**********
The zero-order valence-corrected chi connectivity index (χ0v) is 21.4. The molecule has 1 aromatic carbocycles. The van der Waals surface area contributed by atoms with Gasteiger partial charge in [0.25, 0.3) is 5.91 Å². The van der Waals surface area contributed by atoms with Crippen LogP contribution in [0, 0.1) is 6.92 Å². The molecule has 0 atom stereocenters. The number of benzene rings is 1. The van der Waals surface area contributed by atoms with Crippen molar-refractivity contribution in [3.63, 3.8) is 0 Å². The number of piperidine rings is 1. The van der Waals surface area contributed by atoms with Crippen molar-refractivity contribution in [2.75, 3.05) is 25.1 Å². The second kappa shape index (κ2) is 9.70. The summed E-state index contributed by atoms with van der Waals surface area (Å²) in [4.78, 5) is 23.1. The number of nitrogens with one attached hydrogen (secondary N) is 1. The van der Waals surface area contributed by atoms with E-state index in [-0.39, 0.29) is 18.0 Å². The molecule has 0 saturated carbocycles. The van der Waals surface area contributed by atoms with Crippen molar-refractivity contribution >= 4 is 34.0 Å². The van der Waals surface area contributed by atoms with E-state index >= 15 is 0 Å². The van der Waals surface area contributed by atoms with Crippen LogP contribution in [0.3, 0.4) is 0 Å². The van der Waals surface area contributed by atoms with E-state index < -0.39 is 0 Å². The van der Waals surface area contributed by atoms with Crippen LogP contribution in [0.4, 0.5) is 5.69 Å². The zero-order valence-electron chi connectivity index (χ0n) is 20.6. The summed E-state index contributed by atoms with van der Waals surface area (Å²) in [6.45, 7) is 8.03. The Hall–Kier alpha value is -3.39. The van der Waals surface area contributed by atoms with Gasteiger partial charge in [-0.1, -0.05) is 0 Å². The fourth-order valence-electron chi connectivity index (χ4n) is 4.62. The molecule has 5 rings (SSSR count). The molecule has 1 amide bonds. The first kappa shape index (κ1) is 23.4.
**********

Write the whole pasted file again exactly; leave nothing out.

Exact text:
The zero-order valence-corrected chi connectivity index (χ0v) is 21.4. The molecule has 1 aromatic carbocycles. The van der Waals surface area contributed by atoms with Gasteiger partial charge in [0.25, 0.3) is 5.91 Å². The van der Waals surface area contributed by atoms with Crippen LogP contribution in [0, 0.1) is 6.92 Å². The molecule has 0 atom stereocenters. The number of benzene rings is 1. The van der Waals surface area contributed by atoms with Crippen molar-refractivity contribution in [3.63, 3.8) is 0 Å². The number of piperidine rings is 1. The van der Waals surface area contributed by atoms with Crippen molar-refractivity contribution in [2.75, 3.05) is 25.1 Å². The second kappa shape index (κ2) is 9.70. The summed E-state index contributed by atoms with van der Waals surface area (Å²) in [4.78, 5) is 23.1. The number of nitrogens with one attached hydrogen (secondary N) is 1. The van der Waals surface area contributed by atoms with E-state index in [-0.39, 0.29) is 18.0 Å². The molecule has 0 saturated carbocycles. The van der Waals surface area contributed by atoms with Crippen molar-refractivity contribution >= 4 is 34.0 Å². The van der Waals surface area contributed by atoms with E-state index >= 15 is 0 Å². The van der Waals surface area contributed by atoms with Crippen LogP contribution in [0.3, 0.4) is 0 Å². The van der Waals surface area contributed by atoms with E-state index < -0.39 is 0 Å². The van der Waals surface area contributed by atoms with Crippen LogP contribution in [0.4, 0.5) is 5.69 Å². The zero-order valence-electron chi connectivity index (χ0n) is 20.6. The summed E-state index contributed by atoms with van der Waals surface area (Å²) in [6.45, 7) is 8.03. The Hall–Kier alpha value is -3.39. The van der Waals surface area contributed by atoms with Gasteiger partial charge in [-0.1, -0.05) is 0 Å². The fourth-order valence-electron chi connectivity index (χ4n) is 4.62. The molecule has 5 rings (SSSR count). The molecule has 1 amide bonds. The first kappa shape index (κ1) is 23.4.